Mary Fiore is San Francisco's most successful supplier of romance and glamor. She knows all the tricks. She knows all the rules. But then she breaks the most important rule of all: she falls in love with the groom.
Benjamin Barry is an advertising executive and ladies' man who, to win a big campaign, bets that he can make a woman fall in love with him in 10 days. Andie Anderson covers the "How To" beat for "Composure" magazine and is assigned to write an article on "How to Lose a Guy in 10 days." They meet in a bar shortly after the bet is made.
Ike Graham has his own by-lined column in USA Today, which he usually uses as a forum to rail against the opposite sex. For his latest column which he writes at the last minute as usual, he, based on some information from a stranger in a bar about a woman he knows of back home, includes the story of still single Hale, Maryland residing Maggie Carpenter, who is known as the "Runaway Bride" since she has been engaged multiple times, but always leaves her betrothed standing at the altar. Because an incensed Maggie complains to the newspaper for factual inaccuracies in her story, Ike is fired, but he realizes that the story still has some life in it and thus decides to go to Hale to do further investigation. He finds that Maggie is again engaged, now for the fourth time, this time to high school football coach and adventurist Bob Kelly, who is confident enough in himself to know he will be different than the previous three grooms. When Maggie finds out that her arch enemy Ike is in town, ... Written by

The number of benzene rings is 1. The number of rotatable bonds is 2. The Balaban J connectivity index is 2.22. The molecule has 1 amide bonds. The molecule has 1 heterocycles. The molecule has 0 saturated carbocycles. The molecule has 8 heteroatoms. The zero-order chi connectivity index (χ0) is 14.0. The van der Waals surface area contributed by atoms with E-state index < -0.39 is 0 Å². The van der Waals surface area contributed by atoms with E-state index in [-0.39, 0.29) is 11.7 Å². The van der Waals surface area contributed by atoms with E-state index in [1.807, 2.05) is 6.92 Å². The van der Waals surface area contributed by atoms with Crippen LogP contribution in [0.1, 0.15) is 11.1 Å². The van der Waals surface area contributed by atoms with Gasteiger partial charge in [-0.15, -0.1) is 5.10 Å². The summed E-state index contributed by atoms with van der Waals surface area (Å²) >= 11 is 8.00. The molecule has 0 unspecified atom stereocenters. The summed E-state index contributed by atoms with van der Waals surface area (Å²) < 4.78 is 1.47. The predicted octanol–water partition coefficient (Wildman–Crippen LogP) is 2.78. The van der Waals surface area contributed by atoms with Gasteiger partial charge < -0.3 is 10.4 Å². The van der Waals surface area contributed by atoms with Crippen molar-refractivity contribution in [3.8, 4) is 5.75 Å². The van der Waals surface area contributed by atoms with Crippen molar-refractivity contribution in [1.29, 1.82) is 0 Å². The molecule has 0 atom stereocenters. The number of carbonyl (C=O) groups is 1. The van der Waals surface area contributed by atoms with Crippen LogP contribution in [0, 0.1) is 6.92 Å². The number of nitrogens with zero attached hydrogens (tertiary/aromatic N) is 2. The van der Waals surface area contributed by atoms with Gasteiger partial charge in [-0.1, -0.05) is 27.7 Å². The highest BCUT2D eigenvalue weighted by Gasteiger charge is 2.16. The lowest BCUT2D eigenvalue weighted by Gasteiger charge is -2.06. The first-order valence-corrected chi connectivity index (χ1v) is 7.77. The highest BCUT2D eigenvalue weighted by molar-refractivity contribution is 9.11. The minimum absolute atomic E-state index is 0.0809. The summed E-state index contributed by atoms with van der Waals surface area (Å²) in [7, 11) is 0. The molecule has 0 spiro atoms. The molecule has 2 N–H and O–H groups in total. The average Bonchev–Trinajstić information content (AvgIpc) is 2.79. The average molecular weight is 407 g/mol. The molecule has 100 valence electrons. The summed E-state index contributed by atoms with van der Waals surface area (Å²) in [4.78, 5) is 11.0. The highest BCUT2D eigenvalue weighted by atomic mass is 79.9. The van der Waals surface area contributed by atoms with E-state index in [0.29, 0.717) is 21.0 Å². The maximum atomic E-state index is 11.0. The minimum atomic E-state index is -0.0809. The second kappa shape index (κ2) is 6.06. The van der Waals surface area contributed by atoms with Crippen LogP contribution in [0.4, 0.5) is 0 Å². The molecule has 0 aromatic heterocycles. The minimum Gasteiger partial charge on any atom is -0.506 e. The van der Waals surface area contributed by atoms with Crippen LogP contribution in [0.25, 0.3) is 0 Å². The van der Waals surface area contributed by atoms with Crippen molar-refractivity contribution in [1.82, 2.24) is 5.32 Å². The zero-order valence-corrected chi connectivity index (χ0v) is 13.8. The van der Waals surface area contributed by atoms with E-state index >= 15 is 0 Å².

During one of Maggie's wedding videos that Ike is watching, we see Maggie running away from the altar with the ring bearer (a young boy) being dragged behind her by holding onto the train of her wedding gown. The video he watches has points of view that would suggest at times the bride is holding the video camera and pointing at the boy being dragged, and it shows another point of view as if the little boy is holding the video camera and videotaping the bride running out of the church. See more »
[Mrs. Whittenmeyer refuses to sell a wedding gown to Maggie]
You sell wedding dresses, right?
Yes, I've been selling wedding gowns for thirty-five years.
Wonderful! Because we are here to buy one! But not just any one.
[points to a gown in the window]
She wants "that" one!
It's a thousand dollars!
Listen, Aunt Bea! Conversation has never worked for me, let's try "visual."
[jumps into the window and pulls the mannequin down, knocking its wig off]
We're buying the dress! And anything else she wants!
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After all of the credits have run, Richard Gere and Julia Roberts are seen throwing snowballs. See more »
This is a thoroughly contrived film, but a pleasant watch nonetheless. Julia Roberts and Richard Gere still exhibit an easy going chemistry after their blockbuster 'Pretty Woman'. This film though isn't as good. The characters are superficial, and the story unbelievable. However, a lovely romantic sound-track and some soothing romantic moments between the two likable stars carry the film. The humor is mild but generally works. The supporting cast including Hector Elizondo and Joan Cusack work hard to elevate mediocre material using effective comic timing. A pleasant watch at home.
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